A product of the many provinces of Yugoslavia when that country sagged and collapsed in the 1990’s, it’s easy for a country like Macedonia to escape the attention of all but most seasoned travelers and most knowledgeable academics. However, this nation should be on the radar screens of more international wanderers, for the value it provides compared to countries in the west, given its dramatic natural vistas, rich back history, rich cuisine and its ease of exploration, all for a very reasonable price.
Walled off by geography, relative obscurity in promotional circles, and its status as a backwater until the Iron Curtain was lifted, life moves at a lumbering pace here, making it a refreshing change of pace from the go-go-go way of living in more economically advanced nations.
The fact that this place also sits at the intersection of where Albanian, Turkish, Greek and other Mediterranean people have traded, lived and ruled in the past (including one of the most notorious conquerors of the ancient past, Alexander the Great) means that this pocket-sized nation is a goldmine of culturally-attuned travelers, making Macedonia a place to put the top of off-the-beaten track destinations to hit in Eastern Europe.
Currency: Macedonian Denar
Languages: Macedonian, Albanian, Turkish, Serbian
What To Do
Starting off in the capital Skopje, be certain to cross the Stone Bridge over the Vardar River, which has been around since the 6th century. First constructed by the Byzantine emperor Justinan, it has crumbled and been re-built many times, be it by hand of man or nature (via earthquake). Some stone blocks remain from the very start of the bridge’s history, which also has included some dramatic human events from over the centuries, as Karposh, a leader of an anti-Ottoman rebellion in the 17th century was executed on this bridge, and the Nazis in World War II set explosives designed the blow up the bridge (they failed, fortunately).
While Orthodox Christians make a majority of citizens in Macedonia today, Muslims compose a significant minority in the region due to the Ottoman incursions of the past centuries. One historic site revered by local worshippers of Islam is Arabati Baba Teke, an Islamic monastery which is considered to be one of the most intact surviving one of its kind in Europe.
Founded by a student of a former bureaucrat within the Ottoman Empire who gave up his comfortable post to live the threadbare life of a monk, this monastery may be in a state of disrepair at present, but it is slowly being refurbished by local Muslims. Featuring gorgeous flower gardens and a magnificent fountain in addition to the religious structure itself, this place is well worth visiting.
One of the most hallowed Christian institutions in Macedonia is the Church of St. Panteleimon, located in Gorno Nerezi. This 12th century church was built in tribute to a couple within the Byzantine emperor’s family. The frescoes within are celebrated examples of life in Macedonia in the Middle Ages, and the design of this church has also been immortalized on the 50 denars bill, which gives testimony to the importance of this place to many Macedonians.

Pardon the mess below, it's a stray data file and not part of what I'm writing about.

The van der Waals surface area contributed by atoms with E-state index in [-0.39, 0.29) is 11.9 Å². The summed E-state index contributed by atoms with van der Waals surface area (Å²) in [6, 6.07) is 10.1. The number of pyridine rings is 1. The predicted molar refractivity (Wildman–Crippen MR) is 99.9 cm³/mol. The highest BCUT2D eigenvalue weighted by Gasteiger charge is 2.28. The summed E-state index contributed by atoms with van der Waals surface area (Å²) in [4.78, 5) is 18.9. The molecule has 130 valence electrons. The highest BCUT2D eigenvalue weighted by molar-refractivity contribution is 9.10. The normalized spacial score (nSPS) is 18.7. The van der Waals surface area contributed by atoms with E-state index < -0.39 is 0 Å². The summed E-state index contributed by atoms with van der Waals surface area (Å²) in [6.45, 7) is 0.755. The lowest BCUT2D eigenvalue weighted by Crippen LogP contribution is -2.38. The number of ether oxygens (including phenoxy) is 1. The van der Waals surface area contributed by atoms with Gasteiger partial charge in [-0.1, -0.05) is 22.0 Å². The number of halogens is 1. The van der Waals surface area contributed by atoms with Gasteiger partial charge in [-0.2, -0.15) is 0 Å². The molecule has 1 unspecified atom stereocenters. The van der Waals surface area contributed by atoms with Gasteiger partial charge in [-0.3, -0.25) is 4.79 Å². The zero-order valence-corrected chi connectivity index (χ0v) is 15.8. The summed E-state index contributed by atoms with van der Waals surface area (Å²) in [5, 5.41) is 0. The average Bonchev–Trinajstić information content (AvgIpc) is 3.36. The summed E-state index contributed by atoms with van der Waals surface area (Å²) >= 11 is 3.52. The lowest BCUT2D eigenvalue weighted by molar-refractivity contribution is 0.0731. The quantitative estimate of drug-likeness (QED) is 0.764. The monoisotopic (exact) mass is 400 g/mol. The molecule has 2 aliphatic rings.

Those looking to trek or ski amongst soaring mountains need only to make their way to Mavrovo National Park, which contain’s Macedonia’s highest peak, Mount Korab. Discover karst fields, refreshing waterfalls, a picturesque church half submerged by water in one of the park’s lakes, and hike between aromatic pine and birch trees in the summer, while winter brings excellent skiing/boarding for those looking to get their stoke on completely new!
Finally, Macedonia’s most celebrated lakeside getaway is also one of its biggest tourist attractions. Lake Ohrid is noted for its numerous churches, as well as its beaches, both popular and remote. You can either live it up with the young party set near town, or get out to more secluded stone or sand beaches further out into the countryside – the choice is yours!
What To Eat
While Macedonia borrows a lot of dishes from its Balkan neighbours (not surprising given its small size), it does possess several dishes that it proudly calls its own. The one food that is generally considered to be Macedonia’s national dish would be Tavce Gravce, a bean-based meal that takes the aforementioned ingredient and combines with onions, two kinds of pepper (red and black), salt, oil, and parsley. While it can be eaten as is, some Macedonians will combine it with their choice of meat to give it a carnivorous flavour.
Another dish served as a main course here also includes Turli Tava, which is a vegetable and meat stew that contains potatoes, rice, okra, eggplant, carrots, and various bell peppers, and can have either pork, beef or lamb, depending on the group consuming it. This hearty dish is particularly enjoyed in the winter months, but can be found year round throughout the country.
When dessert rolls about in Macedonia, a favourite sweet treat of the locals often is a pastry called Kenafeh. This pastry contains cheese within its doughy folds, and is soaked in a sweet sugary syrup to it give it a taste that can only be described as heavenly!